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Open Scholarship Toolkit

Benefits of Open Access Articles

Unrestricted access to, and reuse of, published journal articles benefits the research community by facilitating the dissemination of new information, thus maximizing opportunities for that work to lead to new insights and discoveries.

(From Developing a Toolkit for Fostering Open Science Practices: Proceedings of a Workshop which is licensed under the Creative Commons Attribution 4.0 International License (CC BY 4.0))

Gold Open Access

Quite simply, Gold OA is open access facilitated by a publisher. But just because there's "gold" in the name doesn't make it the best or only way to make your research open. How you decide to share your research will depend on many factors, including who is funding your grant, the nature of your research, your career goals, the norms of your department and academic discipline, your personal thoughts about sharing your work, and a host of other factors. See Transformative Agreements for more on the UI Libraries' role in facilitating Gold OA.

Shades of Gold

While Gold OA is always publisher facilitated, there are different ways they make work open. Here are the basic models that publishers follow:

  • Publisher funded OA – In this model, the publisher makes your work open at no cost to you or your institution. It may be called Diamond/Platinum/Unicorn OA. Many small and regional society publications use this method. They are typically hosted by universities or other research organizations and use internal resources and grants to fund publication. The majority of gold OA articles (it's complicated) are published under this model, but unfortunately, many of the more widely read, high impact factor journals are not.

  • Author funded OA – Publishers will often make content free and open for readers, but pass along the costs of publication to authors in the form of Article Processing Charges (APCs). If an author has no grant or department money to cover this charge, they are personally responsible for it. APCs can range anywhere from under $500 to several thousand dollars, for publication in a big-name journal. For example, Springer Nature made headlines when it announced it would set its APC at $11,390 per article, for it's flagship publication, Nature, and 32 other journals.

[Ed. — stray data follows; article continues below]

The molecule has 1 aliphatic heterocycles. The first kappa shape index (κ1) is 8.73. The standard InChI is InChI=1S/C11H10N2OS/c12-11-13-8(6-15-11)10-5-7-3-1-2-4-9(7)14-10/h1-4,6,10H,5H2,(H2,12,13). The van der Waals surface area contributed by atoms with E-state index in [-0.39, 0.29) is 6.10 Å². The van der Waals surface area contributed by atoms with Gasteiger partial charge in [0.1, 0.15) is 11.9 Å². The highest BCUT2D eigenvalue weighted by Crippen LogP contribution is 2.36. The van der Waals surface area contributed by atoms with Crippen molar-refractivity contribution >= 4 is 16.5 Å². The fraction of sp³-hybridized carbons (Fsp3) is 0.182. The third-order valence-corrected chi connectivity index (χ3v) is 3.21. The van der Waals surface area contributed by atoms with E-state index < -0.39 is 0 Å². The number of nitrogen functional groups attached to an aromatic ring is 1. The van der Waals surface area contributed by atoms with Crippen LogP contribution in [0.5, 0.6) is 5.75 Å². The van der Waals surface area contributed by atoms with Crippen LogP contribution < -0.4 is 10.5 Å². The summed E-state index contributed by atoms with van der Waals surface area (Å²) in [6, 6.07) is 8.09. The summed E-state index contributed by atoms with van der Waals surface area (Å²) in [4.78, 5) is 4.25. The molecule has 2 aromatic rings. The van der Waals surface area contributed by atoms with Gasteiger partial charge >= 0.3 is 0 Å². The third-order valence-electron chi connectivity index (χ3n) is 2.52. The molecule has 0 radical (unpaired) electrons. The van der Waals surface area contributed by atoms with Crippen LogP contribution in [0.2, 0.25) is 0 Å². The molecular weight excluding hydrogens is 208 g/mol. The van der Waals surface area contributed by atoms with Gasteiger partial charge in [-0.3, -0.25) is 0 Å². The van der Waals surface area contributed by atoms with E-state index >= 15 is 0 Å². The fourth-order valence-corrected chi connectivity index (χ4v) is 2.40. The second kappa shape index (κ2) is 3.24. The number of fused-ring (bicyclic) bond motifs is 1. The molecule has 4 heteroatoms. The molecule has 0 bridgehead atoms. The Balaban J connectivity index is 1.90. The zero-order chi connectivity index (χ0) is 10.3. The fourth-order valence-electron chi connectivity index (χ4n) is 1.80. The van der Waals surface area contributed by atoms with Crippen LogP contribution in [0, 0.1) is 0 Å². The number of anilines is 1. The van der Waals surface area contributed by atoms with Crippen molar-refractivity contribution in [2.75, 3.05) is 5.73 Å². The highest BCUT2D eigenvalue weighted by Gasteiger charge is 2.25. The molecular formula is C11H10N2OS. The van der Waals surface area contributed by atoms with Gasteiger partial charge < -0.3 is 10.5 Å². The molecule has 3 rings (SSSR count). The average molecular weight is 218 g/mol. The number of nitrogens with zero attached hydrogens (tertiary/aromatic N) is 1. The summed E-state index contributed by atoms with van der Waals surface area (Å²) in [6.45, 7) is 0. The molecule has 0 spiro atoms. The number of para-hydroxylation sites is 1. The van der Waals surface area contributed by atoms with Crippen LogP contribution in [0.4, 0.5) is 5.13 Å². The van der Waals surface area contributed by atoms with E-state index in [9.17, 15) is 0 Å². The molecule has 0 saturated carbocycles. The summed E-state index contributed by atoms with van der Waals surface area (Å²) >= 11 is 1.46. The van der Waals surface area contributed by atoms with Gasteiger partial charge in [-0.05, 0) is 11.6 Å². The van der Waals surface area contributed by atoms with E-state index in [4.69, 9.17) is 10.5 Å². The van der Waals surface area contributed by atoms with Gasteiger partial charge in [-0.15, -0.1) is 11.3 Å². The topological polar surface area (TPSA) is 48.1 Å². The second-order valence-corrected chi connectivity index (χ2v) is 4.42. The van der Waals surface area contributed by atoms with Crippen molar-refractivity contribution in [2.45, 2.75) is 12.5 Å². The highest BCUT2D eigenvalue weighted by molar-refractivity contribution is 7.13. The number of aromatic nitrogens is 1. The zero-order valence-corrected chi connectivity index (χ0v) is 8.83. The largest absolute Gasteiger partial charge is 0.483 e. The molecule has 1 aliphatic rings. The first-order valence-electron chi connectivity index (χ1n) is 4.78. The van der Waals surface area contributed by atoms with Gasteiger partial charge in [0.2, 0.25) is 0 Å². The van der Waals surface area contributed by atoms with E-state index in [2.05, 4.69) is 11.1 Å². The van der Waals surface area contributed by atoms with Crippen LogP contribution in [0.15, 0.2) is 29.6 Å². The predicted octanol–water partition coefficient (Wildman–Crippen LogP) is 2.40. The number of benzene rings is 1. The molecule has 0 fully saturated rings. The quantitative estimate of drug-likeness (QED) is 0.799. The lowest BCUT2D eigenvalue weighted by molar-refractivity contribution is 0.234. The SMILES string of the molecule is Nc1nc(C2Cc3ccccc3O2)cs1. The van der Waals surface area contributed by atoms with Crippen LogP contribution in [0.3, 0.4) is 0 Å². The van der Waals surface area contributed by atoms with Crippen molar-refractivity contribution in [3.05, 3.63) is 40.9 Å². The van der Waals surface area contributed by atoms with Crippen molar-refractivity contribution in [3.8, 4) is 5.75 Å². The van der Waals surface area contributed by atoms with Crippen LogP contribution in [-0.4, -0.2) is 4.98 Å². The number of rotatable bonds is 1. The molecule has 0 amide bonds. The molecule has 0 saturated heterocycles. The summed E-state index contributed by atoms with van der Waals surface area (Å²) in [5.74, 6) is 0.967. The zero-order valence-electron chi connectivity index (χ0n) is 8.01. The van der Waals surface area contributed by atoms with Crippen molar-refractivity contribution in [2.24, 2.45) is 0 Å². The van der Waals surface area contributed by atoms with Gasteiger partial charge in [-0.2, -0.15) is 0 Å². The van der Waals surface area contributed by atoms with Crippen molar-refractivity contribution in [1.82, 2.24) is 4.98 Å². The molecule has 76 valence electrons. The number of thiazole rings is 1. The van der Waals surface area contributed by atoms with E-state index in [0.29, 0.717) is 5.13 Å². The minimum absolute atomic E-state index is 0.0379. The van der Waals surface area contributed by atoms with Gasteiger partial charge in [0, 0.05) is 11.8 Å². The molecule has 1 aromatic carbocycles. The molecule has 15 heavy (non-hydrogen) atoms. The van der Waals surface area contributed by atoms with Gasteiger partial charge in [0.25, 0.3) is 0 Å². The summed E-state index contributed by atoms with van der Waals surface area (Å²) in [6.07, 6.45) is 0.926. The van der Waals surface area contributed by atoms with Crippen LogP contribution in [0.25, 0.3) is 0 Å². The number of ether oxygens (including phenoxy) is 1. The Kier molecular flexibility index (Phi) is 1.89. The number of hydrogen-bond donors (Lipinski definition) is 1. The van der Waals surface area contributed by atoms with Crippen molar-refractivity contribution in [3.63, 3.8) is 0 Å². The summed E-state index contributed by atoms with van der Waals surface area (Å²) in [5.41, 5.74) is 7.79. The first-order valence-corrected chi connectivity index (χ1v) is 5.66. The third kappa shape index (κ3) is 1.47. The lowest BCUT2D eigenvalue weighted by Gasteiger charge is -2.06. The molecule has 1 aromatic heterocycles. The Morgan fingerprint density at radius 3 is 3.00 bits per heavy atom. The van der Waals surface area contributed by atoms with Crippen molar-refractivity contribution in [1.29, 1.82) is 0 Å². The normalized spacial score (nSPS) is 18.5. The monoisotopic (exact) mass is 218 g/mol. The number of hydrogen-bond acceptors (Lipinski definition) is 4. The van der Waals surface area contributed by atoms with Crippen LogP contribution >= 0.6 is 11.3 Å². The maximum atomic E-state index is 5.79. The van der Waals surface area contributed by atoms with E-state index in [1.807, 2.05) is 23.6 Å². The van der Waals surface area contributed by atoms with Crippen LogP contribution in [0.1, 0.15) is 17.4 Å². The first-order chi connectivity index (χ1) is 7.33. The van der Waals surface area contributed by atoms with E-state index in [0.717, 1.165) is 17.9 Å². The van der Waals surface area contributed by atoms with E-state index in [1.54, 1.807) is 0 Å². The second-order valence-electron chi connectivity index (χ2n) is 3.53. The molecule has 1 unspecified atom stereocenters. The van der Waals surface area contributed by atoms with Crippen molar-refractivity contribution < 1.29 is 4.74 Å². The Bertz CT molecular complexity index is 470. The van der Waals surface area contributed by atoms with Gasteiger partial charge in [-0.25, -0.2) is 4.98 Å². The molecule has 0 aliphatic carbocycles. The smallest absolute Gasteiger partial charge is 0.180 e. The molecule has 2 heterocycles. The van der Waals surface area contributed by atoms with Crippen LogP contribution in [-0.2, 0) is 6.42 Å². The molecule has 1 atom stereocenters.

• Hybrid OA – Certain journals make some of their content free and open while shielding other articles behind paywalls. They often frame this as an "author choice" model, where individual researchers can decide whether to pay APCs to make their article open. Publishers sometimes claim that this is a transitional model, and that hybrid journals are a necessary step on the way to full OA. But universities see this as double-dipping, since we're paying for the closed, subscription content, as well as paying to make the OA articles open. This system also disadvantages the many authors who cannot afford to pay. While having access to some information is better than nothing, this model is a complex one to manage. It is a challenge to librarians and to the public to know what is free and what is not.

Green Open Access

“Green OA” is often called "self-archiving" by publishers and refers to author-initiated open access. Authors can make their work open access by posting an article after publication in an open repository or by posting an unpublished article on a preprint server or other repository. One advantage to choosing Green OA instead of Gold is that there is no cost associated with self-archiving and sharing your work, as there often is when making your research OA through a publisher. Pre-prints and accepted manuscripts are the two most common article versions made available through Green OA. 

Preprints

A preprint is a manuscript that has not yet been submitted to a journal, and may never be. These manuscripts are submitted to a disciplinary preprint server, where they are freely available and are open for comments. Preprints allow for rapid dissemination of new research and the feedback received can strengthen the manuscript. Many preprint servers allow authors to incorporate feedback into the manuscript, before it is submitted for publication in a journal. Readers need to be clear that because preprints do not undergo peer review, conclusions may have changed prior to publication. Preprints may also be called Submitted Version, Author's Original Manuscript (AOM), or Original manuscript.

Accepted Version

The accepted version is the final author-created version of a manuscript that has been accepted for publication and incorporates referee comments made during peer review. However, it may lack final copy-editing and does not incorporate the journal’s layout or pagination. It is also known as: Authors Accepted Manuscript (AAM), Authors accepted version, Final Author version, and Post-print. Publishers may allow these to be shared through a disciplinary repository or an institutional repository, but often after an embargo period has passed.